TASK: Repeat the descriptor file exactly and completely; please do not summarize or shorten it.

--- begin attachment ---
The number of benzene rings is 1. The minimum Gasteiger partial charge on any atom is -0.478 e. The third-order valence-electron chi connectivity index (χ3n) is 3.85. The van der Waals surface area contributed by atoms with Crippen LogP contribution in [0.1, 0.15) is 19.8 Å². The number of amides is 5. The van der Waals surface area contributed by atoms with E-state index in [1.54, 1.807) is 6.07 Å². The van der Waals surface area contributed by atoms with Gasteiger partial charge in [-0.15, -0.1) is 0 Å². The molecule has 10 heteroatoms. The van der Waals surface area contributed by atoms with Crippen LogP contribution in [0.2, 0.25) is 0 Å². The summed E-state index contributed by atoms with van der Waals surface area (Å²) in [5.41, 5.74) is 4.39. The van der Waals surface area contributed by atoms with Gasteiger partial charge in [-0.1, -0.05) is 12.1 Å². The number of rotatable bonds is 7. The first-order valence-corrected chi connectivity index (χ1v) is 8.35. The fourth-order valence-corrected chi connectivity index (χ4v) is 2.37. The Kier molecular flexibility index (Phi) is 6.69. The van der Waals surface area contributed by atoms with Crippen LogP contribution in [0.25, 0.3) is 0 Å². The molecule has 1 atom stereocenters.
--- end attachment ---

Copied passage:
The number of benzene rings is 1. The minimum Gasteiger partial charge on any atom is -0.478 e. The third-order valence-electron chi connectivity index (χ3n) is 3.85. The van der Waals surface area contributed by atoms with Crippen LogP contribution in [0.1, 0.15) is 19.8 Å². The number of amides is 5. The van der Waals surface area contributed by atoms with E-state index in [1.54, 1.807) is 6.07 Å². The van der Waals surface area contributed by atoms with Gasteiger partial charge in [-0.15, -0.1) is 0 Å². The molecule has 10 heteroatoms. The van der Waals surface area contributed by atoms with Crippen LogP contribution in [0.2, 0.25) is 0 Å². The summed E-state index contributed by atoms with van der Waals surface area (Å²) in [5.41, 5.74) is 4.39. The van der Waals surface area contributed by atoms with Gasteiger partial charge in [-0.1, -0.05) is 12.1 Å². The number of rotatable bonds is 7. The first-order valence-corrected chi connectivity index (χ1v) is 8.35. The fourth-order valence-corrected chi connectivity index (χ4v) is 2.37. The Kier molecular flexibility index (Phi) is 6.69. The van der Waals surface area contributed by atoms with Crippen LogP contribution in [0.25, 0.3) is 0 Å². The molecule has 1 atom stereocenters.